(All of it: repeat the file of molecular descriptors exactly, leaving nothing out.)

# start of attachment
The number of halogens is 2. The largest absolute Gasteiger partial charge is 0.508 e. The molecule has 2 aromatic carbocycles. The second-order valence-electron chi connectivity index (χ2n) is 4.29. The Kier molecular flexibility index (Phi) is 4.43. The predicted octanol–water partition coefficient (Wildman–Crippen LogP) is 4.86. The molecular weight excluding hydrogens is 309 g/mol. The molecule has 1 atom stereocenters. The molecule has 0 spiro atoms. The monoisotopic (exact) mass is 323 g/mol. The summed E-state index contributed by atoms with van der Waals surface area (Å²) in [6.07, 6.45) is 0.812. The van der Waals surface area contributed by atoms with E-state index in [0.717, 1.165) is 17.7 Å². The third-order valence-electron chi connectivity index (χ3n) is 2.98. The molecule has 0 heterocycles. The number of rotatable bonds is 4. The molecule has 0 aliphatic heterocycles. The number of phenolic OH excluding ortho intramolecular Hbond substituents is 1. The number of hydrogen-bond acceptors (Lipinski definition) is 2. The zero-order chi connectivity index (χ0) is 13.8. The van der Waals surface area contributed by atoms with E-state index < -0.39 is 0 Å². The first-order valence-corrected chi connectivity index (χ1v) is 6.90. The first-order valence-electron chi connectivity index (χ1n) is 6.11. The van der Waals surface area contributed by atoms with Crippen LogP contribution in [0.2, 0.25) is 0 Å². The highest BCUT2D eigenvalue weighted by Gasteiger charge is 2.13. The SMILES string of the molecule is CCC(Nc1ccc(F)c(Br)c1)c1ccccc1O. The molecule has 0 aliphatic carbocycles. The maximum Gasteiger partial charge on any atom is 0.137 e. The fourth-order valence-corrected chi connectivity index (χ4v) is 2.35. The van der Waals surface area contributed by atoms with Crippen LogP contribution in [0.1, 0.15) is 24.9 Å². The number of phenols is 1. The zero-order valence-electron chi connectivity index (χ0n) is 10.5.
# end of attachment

The number of halogens is 2. The largest absolute Gasteiger partial charge is 0.508 e. The molecule has 2 aromatic carbocycles. The second-order valence-electron chi connectivity index (χ2n) is 4.29. The Kier molecular flexibility index (Phi) is 4.43. The predicted octanol–water partition coefficient (Wildman–Crippen LogP) is 4.86. The molecular weight excluding hydrogens is 309 g/mol. The molecule has 1 atom stereocenters. The molecule has 0 spiro atoms. The monoisotopic (exact) mass is 323 g/mol. The summed E-state index contributed by atoms with van der Waals surface area (Å²) in [6.07, 6.45) is 0.812. The van der Waals surface area contributed by atoms with E-state index in [0.717, 1.165) is 17.7 Å². The third-order valence-electron chi connectivity index (χ3n) is 2.98. The molecule has 0 heterocycles. The number of rotatable bonds is 4. The molecule has 0 aliphatic heterocycles. The number of phenolic OH excluding ortho intramolecular Hbond substituents is 1. The number of hydrogen-bond acceptors (Lipinski definition) is 2. The zero-order chi connectivity index (χ0) is 13.8. The van der Waals surface area contributed by atoms with E-state index < -0.39 is 0 Å². The first-order valence-corrected chi connectivity index (χ1v) is 6.90. The first-order valence-electron chi connectivity index (χ1n) is 6.11. The van der Waals surface area contributed by atoms with Crippen LogP contribution in [0.2, 0.25) is 0 Å². The highest BCUT2D eigenvalue weighted by Gasteiger charge is 2.13. The SMILES string of the molecule is CCC(Nc1ccc(F)c(Br)c1)c1ccccc1O. The molecule has 0 aliphatic carbocycles. The maximum Gasteiger partial charge on any atom is 0.137 e. The fourth-order valence-corrected chi connectivity index (χ4v) is 2.35. The van der Waals surface area contributed by atoms with Crippen LogP contribution in [0.1, 0.15) is 24.9 Å². The number of phenols is 1. The zero-order valence-electron chi connectivity index (χ0n) is 10.5.